CCLA is disappointed with today’s decision from the Federal Court of Canada in the case of Schmidt v. Attorney General of Canada. The ruling affirmed that the Minister of Justice only has to report to Parliament regarding inconsistencies between a proposed bill and the Charter of Rights and Freedoms when there is no credible argument in favour of the bill passing the Charter test. As we have argued, this standard is simply far too low, as no such report has ever been made to Parliament.
However, we recognize that the Court was limited in the evidence before it. It was looking only at the laws that lay out the Minister’s obligation and, because of solicitor-client privilege, could not look at how the standard has been applied — even though we know that laws with very questionable constitutional status were introduced and passed in recent years.
While the Court’s decision does not require the Minister of Justice to change the way she interprets her obligation to report Charter inconsistencies to Parliament, there are statements in the decision that recognize the difficulties with the existing standard. In particular, the Court states: “There is no doubt the reporting mechanism is weak, but I cannot read into it more than the legislation provides for.”
The Court’s decision highlights the need for reform if we want parliamentarians to be able to truly and meaningfully assess the constitutional implications of the laws they are passing, and if we want Parliament to be able to hold the government accountable for the laws it introduces. As the Court noted: “Legislative change is needed if we deem it necessary to reform the current system…If there is political will to alter the balance Canada has opted to strike, it is for the proper political and legislative processes to achieve.”
This is why CCLA has launched the #CharterFirst campaign. As part of the campaign, CCLA is exploring options and consulting with experts to develop recommendations for the Minister of Justice. The goal is to ensure that Parliament, and Canadians, regularly receive information on the degree to which proposed bills comply with the Charter and that the government is held accountable on Charter issues. Hundreds of Canadians have already pledged their support to the campaign, and you can join us as well!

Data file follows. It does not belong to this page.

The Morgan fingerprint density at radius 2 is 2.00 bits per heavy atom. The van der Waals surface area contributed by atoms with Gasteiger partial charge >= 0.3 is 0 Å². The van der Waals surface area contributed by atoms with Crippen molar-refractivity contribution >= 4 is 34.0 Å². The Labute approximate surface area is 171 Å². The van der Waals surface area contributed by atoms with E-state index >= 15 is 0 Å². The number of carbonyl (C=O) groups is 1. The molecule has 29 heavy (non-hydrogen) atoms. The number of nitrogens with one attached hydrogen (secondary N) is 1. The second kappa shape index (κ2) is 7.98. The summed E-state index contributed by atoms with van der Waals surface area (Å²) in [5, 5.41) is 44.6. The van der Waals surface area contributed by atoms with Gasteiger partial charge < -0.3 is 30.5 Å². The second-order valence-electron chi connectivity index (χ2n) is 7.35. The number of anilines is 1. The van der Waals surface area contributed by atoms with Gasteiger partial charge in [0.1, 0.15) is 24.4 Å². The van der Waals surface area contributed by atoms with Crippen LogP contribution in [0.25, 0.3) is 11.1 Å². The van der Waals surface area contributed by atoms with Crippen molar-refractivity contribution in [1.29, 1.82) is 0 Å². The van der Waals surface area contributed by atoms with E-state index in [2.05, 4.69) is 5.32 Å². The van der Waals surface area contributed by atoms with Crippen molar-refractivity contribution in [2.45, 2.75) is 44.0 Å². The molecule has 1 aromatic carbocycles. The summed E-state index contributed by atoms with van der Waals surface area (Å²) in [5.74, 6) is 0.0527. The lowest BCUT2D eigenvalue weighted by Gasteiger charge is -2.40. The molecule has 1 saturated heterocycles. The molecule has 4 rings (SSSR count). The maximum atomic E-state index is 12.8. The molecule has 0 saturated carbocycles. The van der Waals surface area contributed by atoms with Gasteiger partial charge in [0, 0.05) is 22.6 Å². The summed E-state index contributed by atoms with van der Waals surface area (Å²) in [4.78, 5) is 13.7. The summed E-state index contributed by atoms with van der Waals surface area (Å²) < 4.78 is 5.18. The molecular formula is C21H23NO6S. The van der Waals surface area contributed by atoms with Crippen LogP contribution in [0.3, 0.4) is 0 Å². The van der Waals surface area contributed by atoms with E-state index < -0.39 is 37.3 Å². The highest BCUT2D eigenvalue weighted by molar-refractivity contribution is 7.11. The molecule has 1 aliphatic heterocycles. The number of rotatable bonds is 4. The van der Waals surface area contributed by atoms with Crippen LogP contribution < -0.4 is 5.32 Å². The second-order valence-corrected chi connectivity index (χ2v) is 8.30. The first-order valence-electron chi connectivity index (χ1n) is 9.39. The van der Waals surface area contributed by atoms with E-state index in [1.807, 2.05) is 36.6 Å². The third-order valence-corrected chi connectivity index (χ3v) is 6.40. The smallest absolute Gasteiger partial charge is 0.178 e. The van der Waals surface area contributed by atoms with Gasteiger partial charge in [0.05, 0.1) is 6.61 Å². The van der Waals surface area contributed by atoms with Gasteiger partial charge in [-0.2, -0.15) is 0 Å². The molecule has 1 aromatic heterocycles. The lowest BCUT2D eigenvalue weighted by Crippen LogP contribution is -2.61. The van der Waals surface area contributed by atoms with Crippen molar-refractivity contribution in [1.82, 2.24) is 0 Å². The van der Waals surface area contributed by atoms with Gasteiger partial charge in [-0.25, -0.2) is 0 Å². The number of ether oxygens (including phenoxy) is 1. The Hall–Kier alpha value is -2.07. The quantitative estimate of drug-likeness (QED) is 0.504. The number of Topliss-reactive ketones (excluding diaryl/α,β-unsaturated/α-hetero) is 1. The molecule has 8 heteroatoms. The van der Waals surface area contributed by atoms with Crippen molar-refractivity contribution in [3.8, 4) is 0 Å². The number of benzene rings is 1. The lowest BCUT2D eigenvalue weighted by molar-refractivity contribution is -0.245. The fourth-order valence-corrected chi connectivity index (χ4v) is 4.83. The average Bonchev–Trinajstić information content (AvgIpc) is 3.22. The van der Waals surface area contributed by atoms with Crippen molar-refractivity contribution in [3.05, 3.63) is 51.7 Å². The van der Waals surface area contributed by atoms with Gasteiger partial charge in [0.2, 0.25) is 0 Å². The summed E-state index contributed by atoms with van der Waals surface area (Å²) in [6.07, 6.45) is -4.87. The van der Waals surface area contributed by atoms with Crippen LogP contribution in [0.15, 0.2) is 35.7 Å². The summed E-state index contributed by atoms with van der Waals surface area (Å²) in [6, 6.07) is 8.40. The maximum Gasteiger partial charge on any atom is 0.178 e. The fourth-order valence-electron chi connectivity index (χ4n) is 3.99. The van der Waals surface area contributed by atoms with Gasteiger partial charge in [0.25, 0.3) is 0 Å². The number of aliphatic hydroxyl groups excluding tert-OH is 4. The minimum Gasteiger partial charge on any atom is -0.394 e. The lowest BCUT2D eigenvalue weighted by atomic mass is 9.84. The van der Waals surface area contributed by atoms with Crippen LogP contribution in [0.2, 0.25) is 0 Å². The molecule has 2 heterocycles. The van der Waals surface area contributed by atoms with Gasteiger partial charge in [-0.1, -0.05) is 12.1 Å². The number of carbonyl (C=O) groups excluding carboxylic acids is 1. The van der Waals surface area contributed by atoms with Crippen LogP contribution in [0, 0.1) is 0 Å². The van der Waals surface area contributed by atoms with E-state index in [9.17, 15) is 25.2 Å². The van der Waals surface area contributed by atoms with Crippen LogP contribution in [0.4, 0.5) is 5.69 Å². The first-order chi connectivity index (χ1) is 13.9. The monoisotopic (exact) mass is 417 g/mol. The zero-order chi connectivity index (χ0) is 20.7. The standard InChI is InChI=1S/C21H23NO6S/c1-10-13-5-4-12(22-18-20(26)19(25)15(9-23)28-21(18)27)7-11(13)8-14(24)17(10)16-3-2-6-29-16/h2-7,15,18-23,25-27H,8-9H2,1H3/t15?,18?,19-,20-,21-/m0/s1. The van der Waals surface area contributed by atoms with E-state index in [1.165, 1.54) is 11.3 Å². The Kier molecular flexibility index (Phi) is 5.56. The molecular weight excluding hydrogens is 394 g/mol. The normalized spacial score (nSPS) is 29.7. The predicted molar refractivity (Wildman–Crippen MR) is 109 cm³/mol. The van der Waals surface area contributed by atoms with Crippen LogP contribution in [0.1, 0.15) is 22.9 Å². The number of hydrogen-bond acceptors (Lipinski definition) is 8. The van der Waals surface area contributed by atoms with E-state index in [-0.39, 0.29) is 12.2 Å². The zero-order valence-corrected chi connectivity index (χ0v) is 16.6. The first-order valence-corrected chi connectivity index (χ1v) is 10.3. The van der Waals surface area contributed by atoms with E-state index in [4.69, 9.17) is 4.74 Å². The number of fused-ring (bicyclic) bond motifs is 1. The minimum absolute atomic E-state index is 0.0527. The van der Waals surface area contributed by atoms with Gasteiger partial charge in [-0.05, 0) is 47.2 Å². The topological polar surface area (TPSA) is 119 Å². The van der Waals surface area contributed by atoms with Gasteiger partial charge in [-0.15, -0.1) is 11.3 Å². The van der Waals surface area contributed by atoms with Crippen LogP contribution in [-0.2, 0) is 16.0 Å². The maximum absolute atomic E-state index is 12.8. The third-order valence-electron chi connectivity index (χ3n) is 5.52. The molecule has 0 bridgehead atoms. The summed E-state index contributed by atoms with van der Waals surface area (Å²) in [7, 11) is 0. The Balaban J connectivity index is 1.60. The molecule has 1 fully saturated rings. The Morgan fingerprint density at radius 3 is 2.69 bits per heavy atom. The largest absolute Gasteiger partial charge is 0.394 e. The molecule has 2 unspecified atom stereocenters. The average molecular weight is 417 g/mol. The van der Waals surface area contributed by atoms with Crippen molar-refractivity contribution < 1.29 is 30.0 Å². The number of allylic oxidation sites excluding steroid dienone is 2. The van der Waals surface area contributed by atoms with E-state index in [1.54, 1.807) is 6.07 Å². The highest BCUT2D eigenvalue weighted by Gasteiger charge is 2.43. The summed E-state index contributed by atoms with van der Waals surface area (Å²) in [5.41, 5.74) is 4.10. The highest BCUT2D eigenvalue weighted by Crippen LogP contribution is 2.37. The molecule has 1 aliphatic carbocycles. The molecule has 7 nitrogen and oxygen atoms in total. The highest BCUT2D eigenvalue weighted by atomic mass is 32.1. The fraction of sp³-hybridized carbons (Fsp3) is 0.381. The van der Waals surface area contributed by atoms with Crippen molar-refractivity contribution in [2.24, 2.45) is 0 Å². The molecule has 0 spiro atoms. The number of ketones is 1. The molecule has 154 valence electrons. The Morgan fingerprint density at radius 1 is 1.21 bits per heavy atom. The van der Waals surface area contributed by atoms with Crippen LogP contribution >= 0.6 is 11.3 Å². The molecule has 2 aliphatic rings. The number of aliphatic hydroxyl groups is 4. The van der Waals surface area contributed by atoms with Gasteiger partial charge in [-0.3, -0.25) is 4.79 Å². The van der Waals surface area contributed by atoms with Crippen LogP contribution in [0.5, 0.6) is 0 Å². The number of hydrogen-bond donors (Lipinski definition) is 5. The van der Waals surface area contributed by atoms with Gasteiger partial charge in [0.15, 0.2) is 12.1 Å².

The case was brought forward by Edgar Schmidt, a former Justice Department lawyer, who claims that serious concerns around Charter compliance were consistently ignored by his former superiors, including the Minister of Justice. CCLA intervened in the case to argue that the government has a responsibility to ensure that proposed laws comply with the Charter and that the Minister has an obligation to report serious concerns about constitutionality to Parliament and, in turn, to Canadians.
>> Join CCLA’s Charter First campaign
>> Federal Court judgment in Schmidt v. Attorney General of Canada
About the Canadian Civil Liberties Association
The CCLA is an independent, non-profit organization with supporters from across the country. Founded in 1964, the CCLA is a national human rights organization committed to defending the rights, dignity, safety, and freedoms of all people in Canada.
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